Detrital geochronology studies require a careful quantification of hydraulic sorting effects and of the variable abundance (fertility) of datable minerals in different parent rocks. Because the physical processes of settling and selective entrainment are well known, their effects in sediments can be easily detected and modeled mathematically. By contrast, mineral fertility in parent rocks depends on their full geological history. As a consequence, the relationships between bedrock geology and mineral fertility are hardly predictable, and a direct measurement of this latter parameter is thus required. In this review article, we describe the basic principles of hydraulic sorting, and illustrate a quantitative approach for mineral fertility determination that applies these basic principles to the analysis of modern sediments. Its application to the European Alps shows that apatite and zircon fertility values may range over three orders of magnitude. Variable mineral fertility in parent rocks thus represents, by far, the largest source of bias in detrital geochronology studies. Our study highlights an evident relationship between bedrock geology and mineral fertility, which confirms that the mineral concentration in modern sediments, in the lack of hydraulic sorting effects, is a good proxy of the mineral abundance in bedrock. Mineral fertility maps of the European Alps unravel that metamorphic and plutonic rocks generally have higher apatite and zircon fertility values than sedimentary rocks, but major variations are also observed between different tectonic units within the same paleogeographic domain. The impact of mineral fertility in detrital studies is eventually illustrated with examples from the Alpine region, based on alternative sampling strategies (i.e., the confluence sampling and the along-trunk sampling approaches). We show that geological interpretations are strongly improved when mineral fertility is properly taken into account, not only in modern settings, but also in ancient sedimentary successions.

Malusa', M., Resentini, A., Garzanti, E. (2016). Hydraulic sorting and mineral fertility bias in detrital geochronology. GONDWANA RESEARCH, 31, 1-19 [10.1016/j.gr.2015.09.002].

Hydraulic sorting and mineral fertility bias in detrital geochronology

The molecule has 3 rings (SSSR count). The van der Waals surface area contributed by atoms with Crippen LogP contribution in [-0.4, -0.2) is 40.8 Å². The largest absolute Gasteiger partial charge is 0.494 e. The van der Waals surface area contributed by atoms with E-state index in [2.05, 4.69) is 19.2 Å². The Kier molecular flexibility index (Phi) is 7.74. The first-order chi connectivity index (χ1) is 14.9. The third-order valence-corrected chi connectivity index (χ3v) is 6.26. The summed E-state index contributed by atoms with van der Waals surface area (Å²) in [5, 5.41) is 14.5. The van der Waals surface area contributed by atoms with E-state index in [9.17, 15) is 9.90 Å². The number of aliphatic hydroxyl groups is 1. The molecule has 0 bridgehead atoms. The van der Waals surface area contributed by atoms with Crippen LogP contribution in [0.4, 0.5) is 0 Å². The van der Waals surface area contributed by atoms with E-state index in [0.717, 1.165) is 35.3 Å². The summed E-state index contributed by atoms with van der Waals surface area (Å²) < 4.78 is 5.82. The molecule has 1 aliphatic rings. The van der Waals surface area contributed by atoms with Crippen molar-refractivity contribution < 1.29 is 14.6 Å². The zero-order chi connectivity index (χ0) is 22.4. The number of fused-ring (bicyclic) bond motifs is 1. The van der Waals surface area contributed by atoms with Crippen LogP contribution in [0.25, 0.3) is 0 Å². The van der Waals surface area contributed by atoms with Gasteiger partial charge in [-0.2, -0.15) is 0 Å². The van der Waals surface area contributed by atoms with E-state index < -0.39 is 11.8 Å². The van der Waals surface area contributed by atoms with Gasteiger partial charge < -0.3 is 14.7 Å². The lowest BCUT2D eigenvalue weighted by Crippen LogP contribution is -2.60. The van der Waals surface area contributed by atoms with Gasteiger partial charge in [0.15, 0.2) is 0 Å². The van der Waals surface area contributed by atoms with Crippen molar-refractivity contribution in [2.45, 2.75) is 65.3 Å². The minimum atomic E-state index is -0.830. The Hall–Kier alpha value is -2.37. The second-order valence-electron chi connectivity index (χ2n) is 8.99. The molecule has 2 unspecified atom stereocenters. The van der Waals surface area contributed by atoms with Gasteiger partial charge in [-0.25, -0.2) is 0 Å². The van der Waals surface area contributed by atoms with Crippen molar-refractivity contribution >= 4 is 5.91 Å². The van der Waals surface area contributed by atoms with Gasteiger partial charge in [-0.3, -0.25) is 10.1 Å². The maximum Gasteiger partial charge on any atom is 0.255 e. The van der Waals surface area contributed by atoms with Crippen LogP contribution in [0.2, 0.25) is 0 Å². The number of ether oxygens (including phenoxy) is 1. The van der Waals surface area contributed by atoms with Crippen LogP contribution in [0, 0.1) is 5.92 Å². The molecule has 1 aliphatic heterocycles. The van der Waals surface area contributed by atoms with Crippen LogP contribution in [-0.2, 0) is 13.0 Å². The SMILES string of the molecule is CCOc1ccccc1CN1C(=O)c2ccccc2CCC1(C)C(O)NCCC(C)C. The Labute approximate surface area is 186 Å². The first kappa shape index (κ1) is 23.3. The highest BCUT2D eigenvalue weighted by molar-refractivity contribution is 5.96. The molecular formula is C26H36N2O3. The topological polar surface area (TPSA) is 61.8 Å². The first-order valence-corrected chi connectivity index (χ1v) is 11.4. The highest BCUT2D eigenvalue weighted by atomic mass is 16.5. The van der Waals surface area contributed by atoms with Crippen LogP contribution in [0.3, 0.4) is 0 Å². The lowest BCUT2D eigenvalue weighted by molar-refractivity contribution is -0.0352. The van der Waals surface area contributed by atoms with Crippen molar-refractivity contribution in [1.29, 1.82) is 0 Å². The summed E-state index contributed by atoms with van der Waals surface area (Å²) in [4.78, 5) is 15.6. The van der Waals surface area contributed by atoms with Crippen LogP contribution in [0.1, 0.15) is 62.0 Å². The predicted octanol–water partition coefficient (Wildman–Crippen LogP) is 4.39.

MALUSA', MARCO GIOVANNI
Primo
;
RESENTINI, ALBERTO
;
GARZANTI, EDUARDO
Ultimo
2016

Abstract

Detrital geochronology studies require a careful quantification of hydraulic sorting effects and of the variable abundance (fertility) of datable minerals in different parent rocks. Because the physical processes of settling and selective entrainment are well known, their effects in sediments can be easily detected and modeled mathematically. By contrast, mineral fertility in parent rocks depends on their full geological history. As a consequence, the relationships between bedrock geology and mineral fertility are hardly predictable, and a direct measurement of this latter parameter is thus required. In this review article, we describe the basic principles of hydraulic sorting, and illustrate a quantitative approach for mineral fertility determination that applies these basic principles to the analysis of modern sediments. Its application to the European Alps shows that apatite and zircon fertility values may range over three orders of magnitude. Variable mineral fertility in parent rocks thus represents, by far, the largest source of bias in detrital geochronology studies. Our study highlights an evident relationship between bedrock geology and mineral fertility, which confirms that the mineral concentration in modern sediments, in the lack of hydraulic sorting effects, is a good proxy of the mineral abundance in bedrock. Mineral fertility maps of the European Alps unravel that metamorphic and plutonic rocks generally have higher apatite and zircon fertility values than sedimentary rocks, but major variations are also observed between different tectonic units within the same paleogeographic domain. The impact of mineral fertility in detrital studies is eventually illustrated with examples from the Alpine region, based on alternative sampling strategies (i.e., the confluence sampling and the along-trunk sampling approaches). We show that geological interpretations are strongly improved when mineral fertility is properly taken into account, not only in modern settings, but also in ancient sedimentary successions.
Articolo in rivista - Review Essay
European Alps; Hydraulic sorting; Mineral fertility maps; Sediment budgets; Geology
English
2016
31
1
19
partially_open
Malusa', M., Resentini, A., Garzanti, E. (2016). Hydraulic sorting and mineral fertility bias in detrital geochronology. GONDWANA RESEARCH, 31, 1-19 [10.1016/j.gr.2015.09.002].
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Utilizza questo identificativo per citare o creare un link a questo documento: https://hdl.handle.net/10281/106232
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